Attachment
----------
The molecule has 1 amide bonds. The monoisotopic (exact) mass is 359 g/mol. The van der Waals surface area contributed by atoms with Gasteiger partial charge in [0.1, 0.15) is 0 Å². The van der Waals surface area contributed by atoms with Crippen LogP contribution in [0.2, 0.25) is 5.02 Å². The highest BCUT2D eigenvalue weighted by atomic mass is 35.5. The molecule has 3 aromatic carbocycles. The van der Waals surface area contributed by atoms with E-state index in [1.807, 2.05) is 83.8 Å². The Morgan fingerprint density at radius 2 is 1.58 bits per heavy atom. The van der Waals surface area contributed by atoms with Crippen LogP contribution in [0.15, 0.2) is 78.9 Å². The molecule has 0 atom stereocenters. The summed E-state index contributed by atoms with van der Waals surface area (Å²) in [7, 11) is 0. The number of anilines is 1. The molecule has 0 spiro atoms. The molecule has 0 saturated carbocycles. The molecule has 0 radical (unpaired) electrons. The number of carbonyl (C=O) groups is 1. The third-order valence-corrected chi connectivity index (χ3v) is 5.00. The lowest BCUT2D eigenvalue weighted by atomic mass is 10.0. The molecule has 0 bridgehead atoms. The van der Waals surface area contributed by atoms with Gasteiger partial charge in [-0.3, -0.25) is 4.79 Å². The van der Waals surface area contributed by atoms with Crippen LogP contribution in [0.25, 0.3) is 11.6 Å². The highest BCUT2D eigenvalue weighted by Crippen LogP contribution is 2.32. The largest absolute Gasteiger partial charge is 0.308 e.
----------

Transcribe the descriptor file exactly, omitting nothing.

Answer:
The molecule has 1 amide bonds. The monoisotopic (exact) mass is 359 g/mol. The van der Waals surface area contributed by atoms with Gasteiger partial charge in [0.1, 0.15) is 0 Å². The van der Waals surface area contributed by atoms with Crippen LogP contribution in [0.2, 0.25) is 5.02 Å². The highest BCUT2D eigenvalue weighted by atomic mass is 35.5. The molecule has 3 aromatic carbocycles. The van der Waals surface area contributed by atoms with E-state index in [1.807, 2.05) is 83.8 Å². The Morgan fingerprint density at radius 2 is 1.58 bits per heavy atom. The van der Waals surface area contributed by atoms with Crippen LogP contribution in [0.15, 0.2) is 78.9 Å². The molecule has 0 atom stereocenters. The summed E-state index contributed by atoms with van der Waals surface area (Å²) in [7, 11) is 0. The number of anilines is 1. The molecule has 0 spiro atoms. The molecule has 0 saturated carbocycles. The molecule has 0 radical (unpaired) electrons. The number of carbonyl (C=O) groups is 1. The third-order valence-corrected chi connectivity index (χ3v) is 5.00. The lowest BCUT2D eigenvalue weighted by atomic mass is 10.0. The molecule has 0 bridgehead atoms. The van der Waals surface area contributed by atoms with Gasteiger partial charge in [-0.3, -0.25) is 4.79 Å². The van der Waals surface area contributed by atoms with Crippen LogP contribution in [0.25, 0.3) is 11.6 Å². The highest BCUT2D eigenvalue weighted by Crippen LogP contribution is 2.32. The largest absolute Gasteiger partial charge is 0.308 e.